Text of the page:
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IIST e-Magazine (For the Japanese version of this article)

Japanese Style DMOs Drive Local Tourism (1) Infusing Akan Tourism with Ainu Culture Masayuki Onishi Director, Akan Tourism Association & Community Development Organization [Date of Issue: 30/November/2018 No.0285-1093]

Date of Issue: 30/November/2018

Japanese Style DMOs Drive Local Tourism (1)
Infusing Akan Tourism with Ainu Culture

Masayuki Onishi
Director, Akan Tourism Association & Community Development Organization


Hokkaido's tourism industry is already the same size as agriculture and fisheries put together, serving as a key driver in Hokkaido’s development. With inbound tourism continuing to grow, the hot-spring resort Akanko Onsen is revisiting Ainu culture as part of community development that focuses on genuine local power. We are currently honing adventure tourism, while also engaging in a style of regional management that emphasizes local consenus-building.


An unexpected treasurehouse of history and culture

British-born, Japan-based businessman David Atkinson suggests that four conditions are necessary to develop a strong tourism industry: climate, nature, culture, and food. Hokkaido has often been said to suffer an unfortunate lack of history and culture, but that has changed in recent years with international recognition of the Ainu people as a precious resource keeping alive in the Hokkaido area indigenous traditions and culture stretching 10,000 years right back to the Jomon era.

The hot-spring resort Akanko Onsen, which is my hometown, lies inland in eastern Hokkaido. In Akan Mashu National Park, a band of volcanoes, forests and lakes form a magnificent panorama of untouched natural beauty. About 80 minutes by car from Kushiro City, this is one of the few tourist areas where the Ainu and Wajin (Japanese) peoples are engaged together in community development.

The theme running throughout our community development is the creation of an international resort infused with Ainu culture. The Ainu believed that people were part of nature and that everything has a spirit. They coexisted with nature, worshipping plants, animals, mountains, lakes and other elements of nature as gods (kamuy), and giving thanks for this natural bounty as part of their daily life. We want to position the Ainu people's coexistence with plants, animals and all the other elements of nature at the heart of our community development.

A National Geographic fellow coming to Hokkaido to do a story just kept saying “Fantastic!” as an Ainu women dressed in traditional costume played a traditional song on the traditional stringed “tonkori.” The massive tree standing behind her in a restricted access area is said to be 700 years old.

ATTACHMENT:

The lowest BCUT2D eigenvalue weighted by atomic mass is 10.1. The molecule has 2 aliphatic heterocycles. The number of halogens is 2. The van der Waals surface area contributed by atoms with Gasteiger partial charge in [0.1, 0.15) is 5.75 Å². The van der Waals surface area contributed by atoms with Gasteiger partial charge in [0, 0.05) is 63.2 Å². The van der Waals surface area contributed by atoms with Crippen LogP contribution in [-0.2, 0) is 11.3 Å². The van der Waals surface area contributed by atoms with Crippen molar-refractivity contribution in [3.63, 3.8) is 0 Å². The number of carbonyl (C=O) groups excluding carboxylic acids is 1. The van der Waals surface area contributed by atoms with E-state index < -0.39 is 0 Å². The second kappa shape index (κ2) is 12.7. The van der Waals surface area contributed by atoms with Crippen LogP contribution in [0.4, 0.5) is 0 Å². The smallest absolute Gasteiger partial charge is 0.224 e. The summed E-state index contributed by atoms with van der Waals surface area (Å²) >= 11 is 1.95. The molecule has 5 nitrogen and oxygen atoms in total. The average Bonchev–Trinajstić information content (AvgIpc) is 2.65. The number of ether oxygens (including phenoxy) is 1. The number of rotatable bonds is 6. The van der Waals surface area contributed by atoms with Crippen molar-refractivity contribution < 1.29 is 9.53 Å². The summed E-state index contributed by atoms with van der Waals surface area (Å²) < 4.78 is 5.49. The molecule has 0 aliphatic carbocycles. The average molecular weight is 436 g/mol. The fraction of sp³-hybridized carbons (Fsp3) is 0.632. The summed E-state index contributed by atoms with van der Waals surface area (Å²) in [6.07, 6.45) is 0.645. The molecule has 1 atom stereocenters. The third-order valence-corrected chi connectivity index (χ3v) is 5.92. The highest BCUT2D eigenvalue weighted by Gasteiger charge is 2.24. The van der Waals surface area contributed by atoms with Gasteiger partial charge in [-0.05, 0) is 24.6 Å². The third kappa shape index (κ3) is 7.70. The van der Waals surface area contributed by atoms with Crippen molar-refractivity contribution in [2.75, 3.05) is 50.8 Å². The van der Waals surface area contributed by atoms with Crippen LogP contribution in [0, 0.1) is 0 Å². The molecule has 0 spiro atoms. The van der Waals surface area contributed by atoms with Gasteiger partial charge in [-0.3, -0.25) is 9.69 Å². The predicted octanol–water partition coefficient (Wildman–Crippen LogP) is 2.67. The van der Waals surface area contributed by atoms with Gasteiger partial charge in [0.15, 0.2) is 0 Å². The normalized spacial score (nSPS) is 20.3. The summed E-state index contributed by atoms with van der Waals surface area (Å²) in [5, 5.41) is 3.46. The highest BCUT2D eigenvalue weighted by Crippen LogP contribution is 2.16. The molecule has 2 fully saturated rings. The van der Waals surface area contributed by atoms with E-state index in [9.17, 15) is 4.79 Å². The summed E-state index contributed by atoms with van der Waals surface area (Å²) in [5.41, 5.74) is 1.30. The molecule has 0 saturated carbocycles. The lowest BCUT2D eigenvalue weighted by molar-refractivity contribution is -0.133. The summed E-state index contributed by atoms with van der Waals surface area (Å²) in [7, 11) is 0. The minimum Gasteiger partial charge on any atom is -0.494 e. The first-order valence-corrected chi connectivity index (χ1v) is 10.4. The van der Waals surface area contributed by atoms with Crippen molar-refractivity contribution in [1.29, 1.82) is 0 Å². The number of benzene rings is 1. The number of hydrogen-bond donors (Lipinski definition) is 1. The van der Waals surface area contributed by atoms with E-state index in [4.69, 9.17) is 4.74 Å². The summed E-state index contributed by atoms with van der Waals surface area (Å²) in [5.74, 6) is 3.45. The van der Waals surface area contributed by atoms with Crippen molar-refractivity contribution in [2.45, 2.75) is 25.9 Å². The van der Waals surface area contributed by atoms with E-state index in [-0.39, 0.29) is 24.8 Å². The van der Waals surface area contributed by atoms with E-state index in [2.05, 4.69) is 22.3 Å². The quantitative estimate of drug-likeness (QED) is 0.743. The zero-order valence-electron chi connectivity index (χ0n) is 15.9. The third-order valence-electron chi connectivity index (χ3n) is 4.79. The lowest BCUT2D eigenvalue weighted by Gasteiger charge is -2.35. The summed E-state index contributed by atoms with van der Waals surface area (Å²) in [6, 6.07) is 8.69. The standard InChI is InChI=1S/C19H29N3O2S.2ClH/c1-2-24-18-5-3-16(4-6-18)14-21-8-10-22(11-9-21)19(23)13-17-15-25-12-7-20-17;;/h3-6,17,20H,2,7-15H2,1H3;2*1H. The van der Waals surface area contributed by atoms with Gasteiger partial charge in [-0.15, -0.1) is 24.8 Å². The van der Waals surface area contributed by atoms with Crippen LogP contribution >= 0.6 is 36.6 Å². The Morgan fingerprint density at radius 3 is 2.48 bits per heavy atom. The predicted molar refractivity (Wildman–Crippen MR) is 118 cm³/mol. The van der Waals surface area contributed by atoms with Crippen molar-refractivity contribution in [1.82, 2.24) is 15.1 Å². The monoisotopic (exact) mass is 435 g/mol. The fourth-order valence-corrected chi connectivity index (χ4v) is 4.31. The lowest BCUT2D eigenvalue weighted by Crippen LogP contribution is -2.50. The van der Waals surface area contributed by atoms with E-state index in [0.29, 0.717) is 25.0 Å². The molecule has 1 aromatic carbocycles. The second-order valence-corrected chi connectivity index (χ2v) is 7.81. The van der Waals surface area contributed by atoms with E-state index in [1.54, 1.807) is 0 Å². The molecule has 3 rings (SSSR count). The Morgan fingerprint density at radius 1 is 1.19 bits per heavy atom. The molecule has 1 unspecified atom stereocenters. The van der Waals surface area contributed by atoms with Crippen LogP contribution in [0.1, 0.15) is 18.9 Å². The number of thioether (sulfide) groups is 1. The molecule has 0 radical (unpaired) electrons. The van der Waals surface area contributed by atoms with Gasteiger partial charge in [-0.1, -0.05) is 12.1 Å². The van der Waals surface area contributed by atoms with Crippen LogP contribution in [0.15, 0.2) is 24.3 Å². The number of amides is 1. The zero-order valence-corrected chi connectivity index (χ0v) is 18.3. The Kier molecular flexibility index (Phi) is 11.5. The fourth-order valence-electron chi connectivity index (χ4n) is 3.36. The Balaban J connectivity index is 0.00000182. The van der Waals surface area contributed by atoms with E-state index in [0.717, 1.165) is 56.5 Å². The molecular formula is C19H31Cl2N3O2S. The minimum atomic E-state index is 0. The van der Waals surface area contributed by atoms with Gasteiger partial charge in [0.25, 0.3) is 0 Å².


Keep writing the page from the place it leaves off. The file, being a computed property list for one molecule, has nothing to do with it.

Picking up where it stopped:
A National Geographic fellow coming to Hokkaido to do a story just kept saying “Fantastic!” as an Ainu women dressed in traditional costume played a traditional song on the traditional stringed “tonkori.” The massive tree standing behind her in a restricted access area is said to be 700 years old.

Growth engine for Kushiro tourism

Driving the community development effort is the Akan Tourism Association & Community Development Organization, which was designated as a Japanese-style DMO by the Japan Tourism Agency (JTA) in November 2017. DMOs, or Destination Marketing/Management Organizations, are intended to drive the development of regional tourism, and our organization is determined to develop long-term stays and inbound tourism as a way to combat the drop in domestic tourism accompanying Japan's population decline.

Last year, Kushiro City had around 1.53 million overnight visitors, around 610,000 of whom stayed in the Akanko Onsen area, which was approximately 106 percent year-on-year. Around 150,000 overnight visitors to Kushiro City were foreigners, up 17.3 percent year-on-year, and around 80 percent of these stayed in the Akanko Onsen area.

Kushiro is the target of a number of key national tourism policies, including the JTA's “Tourism Nation Showcase,” which aims to direct foreign visitors out into the countryside, and also the Ministry of the Environment's “Project to Fully Enjoy National Parks,” designed to step up Japan's national parks to international level, and local perceptions of tourism have changed greatly as a result. Looking at the ambitious goal of doubling tourist numbers by 2020 (270,000 inbound tourists for Kushiro as a whole and 250,000 for the Akanko Onsen area) that has been set, local operators too have become extremely motivated.